Charles Portolano, The little, lingering, white, lies we allow ourselves to live with, As Is Arts Press, 2012
by Steven C. Levi
One of the great strengths of a Charles Portolano poem is that it is timely. Far too often, poets produce works that are good but not for this moment. Portolano does not disappoint the reader with his most recent book, The little, lingering, white, lies we allow ourselves to live with. The poems are topical, precise, and timely. “Gandhi is smiling down on us,” thinks the poet as he “walks with locked arms” across the Brooklyn Bridge to protest the 1% who have hired the cops who will arrest all of them on the far side of the river.
The little, lingering, white, lies we allow ourselves to live with is a collection for the moment, this moment, this here-and now. As the old Chinese proverb goes, “May you live in interesting times.” We certainly do, and Portolano’s book is not for the faint of heart. Ours is not an era where the poet can silently and poetically reflect on the joys of a quiet stream moving through a meadow. There are moments of combined psychological and physical pain when a young mother holds an ice pack against her eye because her husband “came home/drunk again, unable to stand./When she makes the mistake/of asking him where he’s been,” she is beaten in front of their children. Then there is ongoing agony of “Living at home at 29, his old room,/waking up to his mom and dad,/living with massive debt/graduating from college,/now with no job, no prospects.” And most forceful, “John stands on the loading dock,/next to his massive forklift,/fanning the fumes from his face/as the last truck leaves the yard./He watches as his future/drives off into the setting sun;/all the machinery of the plant/sold off to the highest bidder,/China for no other company in/America had the dollars to keep/this latest technology here.”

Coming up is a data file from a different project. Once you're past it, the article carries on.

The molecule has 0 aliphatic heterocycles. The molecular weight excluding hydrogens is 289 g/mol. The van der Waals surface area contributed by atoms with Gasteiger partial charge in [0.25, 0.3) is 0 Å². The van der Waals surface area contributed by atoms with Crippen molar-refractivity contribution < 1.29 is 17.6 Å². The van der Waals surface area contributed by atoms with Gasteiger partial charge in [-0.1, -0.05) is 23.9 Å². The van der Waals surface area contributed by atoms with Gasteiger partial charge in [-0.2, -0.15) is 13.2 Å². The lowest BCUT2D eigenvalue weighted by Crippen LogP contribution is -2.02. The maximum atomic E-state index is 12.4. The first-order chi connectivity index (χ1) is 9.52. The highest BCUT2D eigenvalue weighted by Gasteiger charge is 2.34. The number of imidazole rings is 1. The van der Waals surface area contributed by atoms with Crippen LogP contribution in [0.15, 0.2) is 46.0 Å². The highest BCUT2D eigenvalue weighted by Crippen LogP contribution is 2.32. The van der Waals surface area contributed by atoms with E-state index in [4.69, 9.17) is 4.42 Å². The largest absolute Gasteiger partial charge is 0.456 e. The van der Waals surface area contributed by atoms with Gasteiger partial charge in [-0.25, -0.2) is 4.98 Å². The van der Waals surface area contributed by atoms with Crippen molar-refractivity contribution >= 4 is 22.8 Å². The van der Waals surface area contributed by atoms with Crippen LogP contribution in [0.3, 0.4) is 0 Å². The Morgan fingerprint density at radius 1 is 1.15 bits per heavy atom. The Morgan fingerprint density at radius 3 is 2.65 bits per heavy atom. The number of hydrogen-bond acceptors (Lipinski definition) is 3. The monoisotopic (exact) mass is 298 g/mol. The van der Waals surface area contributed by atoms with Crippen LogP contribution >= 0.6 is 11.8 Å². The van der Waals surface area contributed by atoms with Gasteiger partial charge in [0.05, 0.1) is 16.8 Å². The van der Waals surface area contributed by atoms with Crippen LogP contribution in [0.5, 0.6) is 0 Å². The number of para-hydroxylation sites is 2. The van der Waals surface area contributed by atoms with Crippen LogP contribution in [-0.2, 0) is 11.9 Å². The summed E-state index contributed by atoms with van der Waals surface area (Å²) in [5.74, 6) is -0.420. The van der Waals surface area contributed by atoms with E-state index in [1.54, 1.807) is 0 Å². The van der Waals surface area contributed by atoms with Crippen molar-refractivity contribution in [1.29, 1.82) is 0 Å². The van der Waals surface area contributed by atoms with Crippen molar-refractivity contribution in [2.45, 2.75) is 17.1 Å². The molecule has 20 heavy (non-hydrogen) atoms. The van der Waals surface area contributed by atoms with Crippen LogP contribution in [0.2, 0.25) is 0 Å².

Portolano’s work reminds us that we are in an era of terror. This is the not the terror where the enemy is some bomb maker in a foreign country. It is a web of lies, deceit, and greed spun by the banks downtown, the stockbroker on the other side of town and the racist on the next block. We are caught in the threads of that web and thrashing not only to get free but to be productive, to make a difference in a world gone quite mad. We 99%ers have been asleep too long. Portolano rouses us from a terrible dream, revealing that the nightmare is not in our sleep but in our streets. The little, lingering, white, lies we allow ourselves to live with is a poetic wake-up call.
Steven Levi lives and works in Anchorage, Alaska.